The validator name suggests it’s a small number so you could make a simple brute force version and loop through possible input values on that and your version until you find a difference?

thanks that did the trick !

I got everything else correct except test case 5: “output may overflow”.

My algorithm got ------------> 3364658598948395418.

But the expected answer is 33646585979948395414.

I don’t know which part is wrong. Any mathematic expert here?

Thanks for the help!

You got one less digit in your answer. You should check your algorithm/logic why there is a digit missing.

Can anyone help me with the problem? I haven’t understood it yet

I’ve got same problem as you have but with PHP as language.

My algorithm got : 33646585979948395094

Expected answer should have been : 33646585979948395414

I really don’t understand where is the problem except a silent overflow or automatic conversion or approximation of a division.

My algorithm got : 33646585979948395094

Your algorithm created a zero which is not allowed in the proper answer.

Any ideas on what the Submission ‘Another Medium Validator’ could be? I fixed an issue when the nTh result was 999999’s, but can’t seem to find where it would fall over.

Both the input and the output of that validator are numbers smaller than 10000. You may try testing all the numbers smaller than 10000 one by one to see where your code fails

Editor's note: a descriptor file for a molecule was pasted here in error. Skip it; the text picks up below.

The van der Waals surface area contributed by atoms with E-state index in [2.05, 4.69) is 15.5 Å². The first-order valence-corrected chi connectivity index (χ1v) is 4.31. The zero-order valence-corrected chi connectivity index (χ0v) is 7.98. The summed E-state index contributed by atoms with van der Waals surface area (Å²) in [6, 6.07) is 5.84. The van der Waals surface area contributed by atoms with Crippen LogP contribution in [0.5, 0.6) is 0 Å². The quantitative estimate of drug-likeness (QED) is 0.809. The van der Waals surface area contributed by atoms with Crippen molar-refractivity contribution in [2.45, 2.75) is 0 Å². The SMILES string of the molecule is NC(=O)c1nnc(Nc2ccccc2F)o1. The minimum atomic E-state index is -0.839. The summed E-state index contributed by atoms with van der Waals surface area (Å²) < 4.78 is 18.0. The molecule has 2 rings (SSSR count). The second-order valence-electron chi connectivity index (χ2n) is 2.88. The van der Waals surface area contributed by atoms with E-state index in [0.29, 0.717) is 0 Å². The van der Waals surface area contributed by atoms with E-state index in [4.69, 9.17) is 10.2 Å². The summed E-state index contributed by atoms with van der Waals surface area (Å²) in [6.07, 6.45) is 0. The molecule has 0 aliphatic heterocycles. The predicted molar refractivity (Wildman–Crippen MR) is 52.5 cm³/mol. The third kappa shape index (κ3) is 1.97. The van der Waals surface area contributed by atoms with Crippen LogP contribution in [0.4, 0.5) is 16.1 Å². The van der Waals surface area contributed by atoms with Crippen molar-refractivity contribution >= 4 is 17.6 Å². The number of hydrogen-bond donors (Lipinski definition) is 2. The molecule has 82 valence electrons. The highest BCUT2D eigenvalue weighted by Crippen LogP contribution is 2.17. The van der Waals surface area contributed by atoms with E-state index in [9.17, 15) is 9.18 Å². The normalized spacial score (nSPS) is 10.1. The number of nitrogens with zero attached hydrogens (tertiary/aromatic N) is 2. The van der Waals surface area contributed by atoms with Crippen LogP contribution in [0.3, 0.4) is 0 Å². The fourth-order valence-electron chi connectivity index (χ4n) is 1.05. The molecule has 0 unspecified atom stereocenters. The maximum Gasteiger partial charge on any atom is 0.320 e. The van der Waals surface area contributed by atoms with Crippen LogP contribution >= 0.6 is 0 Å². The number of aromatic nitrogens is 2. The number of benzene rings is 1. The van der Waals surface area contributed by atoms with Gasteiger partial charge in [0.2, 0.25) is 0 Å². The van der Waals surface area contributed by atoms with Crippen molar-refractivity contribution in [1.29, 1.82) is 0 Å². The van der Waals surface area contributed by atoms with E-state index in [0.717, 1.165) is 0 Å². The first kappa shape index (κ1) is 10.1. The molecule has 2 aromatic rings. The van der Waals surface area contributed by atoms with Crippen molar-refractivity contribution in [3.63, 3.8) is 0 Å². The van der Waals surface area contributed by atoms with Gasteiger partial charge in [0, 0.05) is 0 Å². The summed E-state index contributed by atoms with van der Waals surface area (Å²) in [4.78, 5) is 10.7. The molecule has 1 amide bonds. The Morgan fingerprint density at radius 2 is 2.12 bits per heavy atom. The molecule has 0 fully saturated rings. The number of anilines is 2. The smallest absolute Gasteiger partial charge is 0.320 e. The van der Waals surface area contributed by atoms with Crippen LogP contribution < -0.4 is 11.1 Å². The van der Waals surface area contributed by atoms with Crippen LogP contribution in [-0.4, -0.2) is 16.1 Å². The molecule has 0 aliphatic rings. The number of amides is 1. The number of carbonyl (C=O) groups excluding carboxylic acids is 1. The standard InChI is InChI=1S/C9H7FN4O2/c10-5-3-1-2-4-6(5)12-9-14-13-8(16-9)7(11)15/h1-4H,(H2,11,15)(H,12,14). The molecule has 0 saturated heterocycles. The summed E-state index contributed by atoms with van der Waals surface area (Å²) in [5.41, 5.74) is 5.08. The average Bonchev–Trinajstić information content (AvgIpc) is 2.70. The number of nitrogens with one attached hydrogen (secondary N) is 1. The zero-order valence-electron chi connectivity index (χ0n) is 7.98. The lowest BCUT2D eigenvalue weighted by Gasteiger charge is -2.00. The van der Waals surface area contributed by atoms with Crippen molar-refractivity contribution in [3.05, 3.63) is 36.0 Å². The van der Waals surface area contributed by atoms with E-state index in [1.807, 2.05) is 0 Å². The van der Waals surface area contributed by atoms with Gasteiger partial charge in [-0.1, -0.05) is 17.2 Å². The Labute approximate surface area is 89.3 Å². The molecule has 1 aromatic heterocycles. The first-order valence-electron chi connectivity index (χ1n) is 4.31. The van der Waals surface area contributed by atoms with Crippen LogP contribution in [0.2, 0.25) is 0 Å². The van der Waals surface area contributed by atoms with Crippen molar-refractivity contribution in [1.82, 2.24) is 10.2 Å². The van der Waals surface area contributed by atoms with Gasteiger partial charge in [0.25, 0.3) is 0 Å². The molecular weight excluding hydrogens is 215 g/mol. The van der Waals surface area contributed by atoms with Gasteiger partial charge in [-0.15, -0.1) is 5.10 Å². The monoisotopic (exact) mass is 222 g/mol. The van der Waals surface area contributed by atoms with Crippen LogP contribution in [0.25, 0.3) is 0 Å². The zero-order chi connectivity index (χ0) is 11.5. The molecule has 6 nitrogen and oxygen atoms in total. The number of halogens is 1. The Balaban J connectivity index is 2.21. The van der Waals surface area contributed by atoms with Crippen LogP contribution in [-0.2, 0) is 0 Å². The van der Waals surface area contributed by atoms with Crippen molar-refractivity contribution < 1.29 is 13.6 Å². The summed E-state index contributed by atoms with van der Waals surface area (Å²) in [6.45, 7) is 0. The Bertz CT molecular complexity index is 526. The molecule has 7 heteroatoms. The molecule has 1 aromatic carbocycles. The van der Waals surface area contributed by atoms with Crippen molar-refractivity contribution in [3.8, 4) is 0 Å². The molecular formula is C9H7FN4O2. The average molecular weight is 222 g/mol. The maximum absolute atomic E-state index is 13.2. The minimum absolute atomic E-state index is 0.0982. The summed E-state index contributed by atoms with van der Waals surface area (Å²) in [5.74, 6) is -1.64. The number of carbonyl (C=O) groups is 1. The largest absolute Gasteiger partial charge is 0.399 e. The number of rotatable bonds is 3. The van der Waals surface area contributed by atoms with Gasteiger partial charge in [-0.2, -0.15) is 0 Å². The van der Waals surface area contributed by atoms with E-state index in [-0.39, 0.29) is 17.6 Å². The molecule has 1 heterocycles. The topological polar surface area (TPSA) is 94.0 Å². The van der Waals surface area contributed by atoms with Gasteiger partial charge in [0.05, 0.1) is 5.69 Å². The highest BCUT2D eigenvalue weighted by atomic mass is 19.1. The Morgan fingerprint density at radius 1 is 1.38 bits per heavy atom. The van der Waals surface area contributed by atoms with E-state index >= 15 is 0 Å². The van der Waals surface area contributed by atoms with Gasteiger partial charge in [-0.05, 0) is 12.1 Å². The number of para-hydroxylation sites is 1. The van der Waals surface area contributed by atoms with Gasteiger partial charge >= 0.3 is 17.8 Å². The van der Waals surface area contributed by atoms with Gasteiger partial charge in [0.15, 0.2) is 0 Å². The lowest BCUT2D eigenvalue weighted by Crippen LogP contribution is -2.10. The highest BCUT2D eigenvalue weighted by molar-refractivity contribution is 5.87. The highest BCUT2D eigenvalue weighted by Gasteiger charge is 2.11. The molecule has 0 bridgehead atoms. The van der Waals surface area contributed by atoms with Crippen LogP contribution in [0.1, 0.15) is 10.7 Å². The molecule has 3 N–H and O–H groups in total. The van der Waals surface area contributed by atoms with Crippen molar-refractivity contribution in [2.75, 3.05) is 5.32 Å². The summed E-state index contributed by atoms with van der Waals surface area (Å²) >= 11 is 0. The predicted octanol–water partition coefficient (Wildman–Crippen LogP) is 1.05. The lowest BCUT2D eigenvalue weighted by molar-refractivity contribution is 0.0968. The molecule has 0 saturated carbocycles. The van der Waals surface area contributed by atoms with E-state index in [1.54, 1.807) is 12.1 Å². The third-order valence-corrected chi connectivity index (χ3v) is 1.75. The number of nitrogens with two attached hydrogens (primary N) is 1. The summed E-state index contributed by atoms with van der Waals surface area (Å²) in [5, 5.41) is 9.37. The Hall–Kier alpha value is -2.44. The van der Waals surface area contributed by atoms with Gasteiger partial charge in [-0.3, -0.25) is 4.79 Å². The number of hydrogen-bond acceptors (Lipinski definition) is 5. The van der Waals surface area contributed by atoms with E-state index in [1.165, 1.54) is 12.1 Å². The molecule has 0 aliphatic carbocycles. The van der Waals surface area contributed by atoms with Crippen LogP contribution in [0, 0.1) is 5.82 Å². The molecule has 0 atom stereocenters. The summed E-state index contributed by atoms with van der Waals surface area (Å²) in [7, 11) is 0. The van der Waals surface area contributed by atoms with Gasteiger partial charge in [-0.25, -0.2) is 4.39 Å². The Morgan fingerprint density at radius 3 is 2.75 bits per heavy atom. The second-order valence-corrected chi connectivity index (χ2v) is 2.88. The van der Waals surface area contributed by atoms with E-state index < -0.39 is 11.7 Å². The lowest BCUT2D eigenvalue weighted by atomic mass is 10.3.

111 is a solid integer, but 121 is the 100th solid number.

### Failure

Not sure what I might be doing wrong, but my algorithm got this answer of test #05. Its working for all other cases

Found:

33645975979948395414

Expected:

33646585979948395414

I’dont realise need help

It’s basically counting with 9 digits rather than 10, so base-9 counting. However, normally when you do base-9 counting, you would do it like follows: 1,2,3,4,5,6,7,8,10,11,12… Instead you do the counting like this: 1,2,3,4,5,6,7,8,9,11,12… So the easiest thing to do is to do a base conversion to base-9 and then correct the uses of ‘0’ digits by converting them to ‘9’ digits. You can do this by borrowing from the next position. So, for example, say you’re working with 18 in base-10 as the input. Converting to base-9 gives you 20 - that is 2 * 9^1 + 0 * 9^0. But that has a ‘0’. To get rid of the ‘0’ in the 1’s place, you borrow from the ‘2’ in the 9’s place to give you 19 as the final answer.